A South London Coroner has called for a lifesaving ‘red flag’ system after a man killed himself, having visited six different hospitals nine times in a month. Patrick Soames, 24, took his own life after a string of hospital visits.
Edmund Gritt, Assistant Coroner for South London, has since called on the NHS to implement a “risk flagging” system to help medical staff know a patient’s full staff when they’re in a crisis. Patrick’s at risk status and history hadn’t been made aware to staff, as there is no system in place.
The 24-year-old was found at his home in Coulsdon, South London, back in June 2021. After an inquest into his death was conducted, Mr Gritt learned NHS trusts do not share full medical histories between regions.
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If a patient visits A&E with self-harm injuries, staff won’t know about any previous incidents in other locations. Currently there is no single “global” system which consolidates medical history and is accessible 24 hours a day seven days a week, the hearing heard.
South London Coroners’ Court, Croydon, was told five NHS trusts and three police forces in different areas had contact with Patrick in the final month of his life. However, there was not a joined-up process piecing together Patrick’s repeated visits to the various hospitals.
As a result the Coroner warned Health Secretary Steve Barclay others could die if such a system is not set up. He recommended the NHS and Mr Barclay set up an automatic flagging system, which will be able to notify staff if a person is repeatedly presenting with self-harm injuries and consequently at risk.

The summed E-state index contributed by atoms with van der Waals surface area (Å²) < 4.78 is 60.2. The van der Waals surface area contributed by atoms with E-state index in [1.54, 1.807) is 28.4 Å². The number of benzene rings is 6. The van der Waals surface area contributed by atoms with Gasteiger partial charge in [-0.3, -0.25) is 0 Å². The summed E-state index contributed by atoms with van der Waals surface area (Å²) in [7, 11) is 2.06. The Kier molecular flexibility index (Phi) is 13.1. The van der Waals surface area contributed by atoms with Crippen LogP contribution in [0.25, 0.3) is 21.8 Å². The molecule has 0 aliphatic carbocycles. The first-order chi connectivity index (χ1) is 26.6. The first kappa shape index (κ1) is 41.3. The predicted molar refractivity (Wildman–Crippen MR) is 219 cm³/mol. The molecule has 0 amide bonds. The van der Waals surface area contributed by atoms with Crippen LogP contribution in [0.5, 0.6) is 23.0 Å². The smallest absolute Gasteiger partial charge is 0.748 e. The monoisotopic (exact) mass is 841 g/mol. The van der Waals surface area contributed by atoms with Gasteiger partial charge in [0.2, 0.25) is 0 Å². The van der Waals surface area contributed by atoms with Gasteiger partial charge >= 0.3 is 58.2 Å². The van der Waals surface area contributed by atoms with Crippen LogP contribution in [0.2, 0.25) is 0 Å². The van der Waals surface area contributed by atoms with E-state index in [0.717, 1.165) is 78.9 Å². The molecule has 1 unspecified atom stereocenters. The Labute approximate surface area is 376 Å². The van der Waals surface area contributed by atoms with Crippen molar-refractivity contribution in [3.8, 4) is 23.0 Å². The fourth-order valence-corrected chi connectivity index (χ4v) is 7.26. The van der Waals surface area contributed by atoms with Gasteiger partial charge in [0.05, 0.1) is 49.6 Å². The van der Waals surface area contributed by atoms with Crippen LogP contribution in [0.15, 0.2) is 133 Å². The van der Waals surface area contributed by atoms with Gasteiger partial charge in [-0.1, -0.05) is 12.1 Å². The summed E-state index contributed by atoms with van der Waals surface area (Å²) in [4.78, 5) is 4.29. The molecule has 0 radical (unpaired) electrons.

Patrick worked and lived at his parents’ house before a “severe emotional deterioration” in the last month of his life, which led to his multiple hospital visits with self-harm injuries, with some incidents also involving police contact.
He’d repeatedly cut himself, overdosed and began drinking excessively, which was out of character, the inquest heard. Patrick had gone missing when he travelled to Yorkshire.
Despite his significant recent history he fell through the cracks as the trusts did not share full medical histories between different regions. Patrick turned down psychiatric liaison services and abruptly terminated a brief psychiatric assessment, having the medical capacity to do so.
The Coroner stated that because he refused care it was vital clinicians had a clear picture of his medical history, but they did not. When Patrick presented at five NHS trusts and three police forces across the country there was no “global focus” cataloguing his behaviour, and clinicians and officers were left to acquire “piecemeal” information of what was happening.
GPs are where the information about contact with other clinical agencies, such as A&E visits, is located and are therefore a contact point for history information. However, the inquest heard it is not possible for A&E staff to get medical history from a GP practice out of hours. Several of Patrick’s A&E visits were out of hours.
A 2020 study published in the Journal of Clinical Psychiatry found people are “significantly” more likely to commit suicide at night. Police told Patrick’s local authority he was at risk following one self-harming incident – the authority passed the information onto an NHS trust in an area Patrick did not live in, and none of the NHS trusts Patrick attended had the information or any means to access it.
Patrick died on June 21, 2021, and an inquest found the medical cause of death was suicide by suspension. Mr Gritt wrote to Steve Barclay and a chief executive of NHS England, Amanda Pritchard, calling for the case to be investigated.